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December 9, 2014 at 11:42 AM

Microsoft officially unveils its government-ready cloud

Microsoft’s government-branded cloud is open for business.

The company has been welcoming governments that want to use Microsoft data centers for years, of course. But in releasing what it calls Azure government cloud, Microsoft aims to create an off-the-shelf type product that will convince more corners of the U.S. government that its data centers are safe and reliable.

What’s the difference between storing data for a government and regular folks? Microsoft offers to physically segregate sensitive government data storage and computer power from its other servers, and restrict access to the data to screened U.S. citizens. The company also offers support for a paper-trail roadmap that can keep government agencies in compliance with citizens’ privacy or other legal standards. (Microsoft put together a graphic of the alphabet soup of regulations the government cloud is designed to play nicely with.)

Microsoft in 2012 committed to stitching together the various arms of its cloud offerings in a way tailored for government agencies.

This summer, the company announced a preview of a government version of its Azure cloud software environment and invited agencies to try out the service.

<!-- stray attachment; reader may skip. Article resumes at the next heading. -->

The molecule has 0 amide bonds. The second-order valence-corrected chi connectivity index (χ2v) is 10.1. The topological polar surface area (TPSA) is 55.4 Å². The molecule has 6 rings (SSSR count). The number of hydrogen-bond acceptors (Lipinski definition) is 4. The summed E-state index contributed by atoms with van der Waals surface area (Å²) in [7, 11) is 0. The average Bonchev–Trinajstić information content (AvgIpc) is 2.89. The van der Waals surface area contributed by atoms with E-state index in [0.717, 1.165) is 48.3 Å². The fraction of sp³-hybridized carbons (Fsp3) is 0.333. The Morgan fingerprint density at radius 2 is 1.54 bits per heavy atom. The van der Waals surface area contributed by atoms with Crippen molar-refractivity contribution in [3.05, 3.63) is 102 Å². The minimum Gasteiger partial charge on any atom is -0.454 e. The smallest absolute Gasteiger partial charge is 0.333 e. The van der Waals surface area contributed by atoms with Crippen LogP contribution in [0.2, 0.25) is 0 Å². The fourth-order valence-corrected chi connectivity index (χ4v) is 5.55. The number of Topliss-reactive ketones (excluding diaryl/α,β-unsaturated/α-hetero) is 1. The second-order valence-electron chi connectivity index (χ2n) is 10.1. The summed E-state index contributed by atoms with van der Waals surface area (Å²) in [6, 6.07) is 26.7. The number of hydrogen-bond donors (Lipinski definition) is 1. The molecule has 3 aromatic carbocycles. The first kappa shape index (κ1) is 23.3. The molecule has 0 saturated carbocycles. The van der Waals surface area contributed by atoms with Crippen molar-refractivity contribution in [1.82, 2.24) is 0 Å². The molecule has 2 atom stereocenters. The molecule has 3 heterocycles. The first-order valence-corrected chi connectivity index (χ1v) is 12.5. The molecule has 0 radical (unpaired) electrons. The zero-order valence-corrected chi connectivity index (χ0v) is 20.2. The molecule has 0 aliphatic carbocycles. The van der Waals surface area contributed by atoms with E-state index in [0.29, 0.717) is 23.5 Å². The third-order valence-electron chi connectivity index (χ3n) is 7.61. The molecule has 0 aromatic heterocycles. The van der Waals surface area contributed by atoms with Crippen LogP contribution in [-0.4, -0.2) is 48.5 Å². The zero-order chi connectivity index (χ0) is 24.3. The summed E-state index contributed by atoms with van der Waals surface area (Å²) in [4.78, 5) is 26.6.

That service is ready to go today, joining the previously released Office 365 for government. A government tailored version of Microsoft’s Dynamics CRM sales, marketing and customer service engine, will follow in January.

Just about every company that offers data storage, from Microsoft and fellow cloud market leaders and Google, to smaller cloud players like Oracle, Cisco and IBM advertise some version of a government-tailored cloud. There’s a lot of money at stake.

The federal government estimates it spends more than $70 billion a year on information technology. State and local governments spend $60 billion, according to Deltek, a software company that focuses on government contracting. A White House report estimated that perhaps a quarter of that spending could be migrated to cloud services.

On Tuesday Microsoft touted a roster of government cloud customers:

  • The state of Texas is using 110,000 seats of Office 365, the Web-based version of the email and productivity suite.
  • Alabama is using a combination of Microsoft’s cloud and its own data centers to host and manage Alabama’s Medicaid health information exchange.
  • Closer to home, King County is migrating some of its customer relationship functions to Microsoft’s cloud.

See Microsoft’s blog post on the news here.


Comments | More in Cloud computing | Topics: azure, dynamics, government


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